Formula One set to fire up in Austria, four months late and without a crowd

June 30, 2020

Kart-RacingFormula One


Formula One starts its season in Austria this week, nearly four months later than planned due to the COVID-19 pandemic and against a very different backdrop even if Lewis Hamilton’s targets remain the same.

The six-time world champion can equal Ferrari great Michael Schumacher’s record seven while his Mercedes team are bidding for an unprecedented seventh successive drivers’ and constructors’ title double.

The Briton, who has used his profile to campaign for greater diversity in the sport and against racism, is raring to compete but aware he faces new and unexpected challenges.

“We are preparing the best way we can for what is going to be the most difficult season that Formula One and all of us have experienced,” the 35-year-old said in a Mercedes video.

Since the traditional Australian opener was cancelled in March, Formula One has agreed changes to help teams hard hit by COVID-19.

Driver moves for 2021 have been announced already, including the departure of Hamilton’s old rival Sebastian Vettel from Ferrari at the end of 2020. Car liveries unveiled with fanfare in February have changed again to keep up with the changing times.

There is also lingering uncertainty about how many Grands Prix the season will hold with seven cancelled so far and more likely to follow.

Eight rounds, all in Europe and without spectators for the first time, feature on a provisional calendar but the sport still hopes to muster 15-18 races, even if that means several circuits hosting two each.

Sunday will be the first time Austria has hosted a season-opener, at Spielberg’s scenic Red Bull Ring, and the following weekend will see another milestone when the circuit becomes the first to host two F1 championship races in the same season.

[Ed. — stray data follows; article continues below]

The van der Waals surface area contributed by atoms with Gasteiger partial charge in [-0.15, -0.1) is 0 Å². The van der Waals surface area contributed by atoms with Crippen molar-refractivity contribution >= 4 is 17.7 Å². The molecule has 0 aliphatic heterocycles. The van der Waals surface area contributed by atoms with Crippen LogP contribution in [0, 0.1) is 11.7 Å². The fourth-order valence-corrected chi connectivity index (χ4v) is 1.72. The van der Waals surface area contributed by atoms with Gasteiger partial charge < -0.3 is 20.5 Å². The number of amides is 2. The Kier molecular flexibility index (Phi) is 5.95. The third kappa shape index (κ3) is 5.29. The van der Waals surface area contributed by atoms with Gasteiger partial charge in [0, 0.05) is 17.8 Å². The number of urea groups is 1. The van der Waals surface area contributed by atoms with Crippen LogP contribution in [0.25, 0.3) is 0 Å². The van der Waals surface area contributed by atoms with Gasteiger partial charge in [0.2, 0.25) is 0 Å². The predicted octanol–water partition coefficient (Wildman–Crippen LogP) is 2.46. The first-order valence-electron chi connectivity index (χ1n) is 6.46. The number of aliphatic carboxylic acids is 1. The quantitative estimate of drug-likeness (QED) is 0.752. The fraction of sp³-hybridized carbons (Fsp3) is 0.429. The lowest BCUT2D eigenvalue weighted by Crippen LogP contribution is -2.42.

That could be good news for Dutch crowd-pleaser Max Verstappen, who has brought a home victory for Red Bull for the past two years.

There will be no fans, no sponsors, no hospitality units or VIPs and no socialising between teams within a paddock ‘bubble’ where safe spacing and face masks are the ‘new normal’ and everything will take a little longer.

Where the teams stand in the pecking order is also unclear. They have not run their cars in anger since February testing, and have not raced since December.

Hamilton, who needs seven more wins to equal Schumacher’s record 91, should have a faster car than would have been the case had the season started in Australia on March 15 but so too will rivals bringing months’ worth of updates.

Vettel, a four-time world champion, has an uncertain future and will want to go out on a high in his last campaign for Ferrari.

McLaren’s Carlos Sainz will take the German’s place alongside Charles Leclerc in 2021, with Australian Daniel Ricciardo moving from Renault to replace the Spaniard.

July 5, Austria. The Red Bull Ring at Spielberg. 71 laps of 4.318km. Total distance: 306.452km. 2019 winner: Max Verstappen (Netherlands) Red Bull.
July 12, Austria. The second race at the Red Bull Ring will be officially known as the Grand Prix of Steiermark (Styria).
July 19, Hungary. The Hungaroring, outside Budapest. 70 laps of 4.381km. 306.670km. 2019 winner: Lewis Hamilton (Britain) Mercedes.
August 2, Britain. Silverstone. 52 laps of 5.891km. 306.198km. 2019 winner: Lewis Hamilton.
August 9, Britain. Officially designated the 70th Anniversary Grand Prix. Also at Silverstone.
August 16, Spain. Circuit de Catalunya, near Barcelona. 66 laps of 4.655km. Total distance: 307.104km. 2019 winner: Lewis Hamilton.
August 30, Belgium. Spa-Francorchamps. 44 laps of 7.004km. 308.052km. 2019 winner: Charles Leclerc (Monaco) Ferrari.
September 6, Italy. Monza. 53 laps of 5.793km. 307.029km. 2019 winner: Charles Leclerc.
Still to be scheduled: China, Canada, Vietnam, Russia, Mexico, United States, Brazil, Bahrain, Abu Dhabi.

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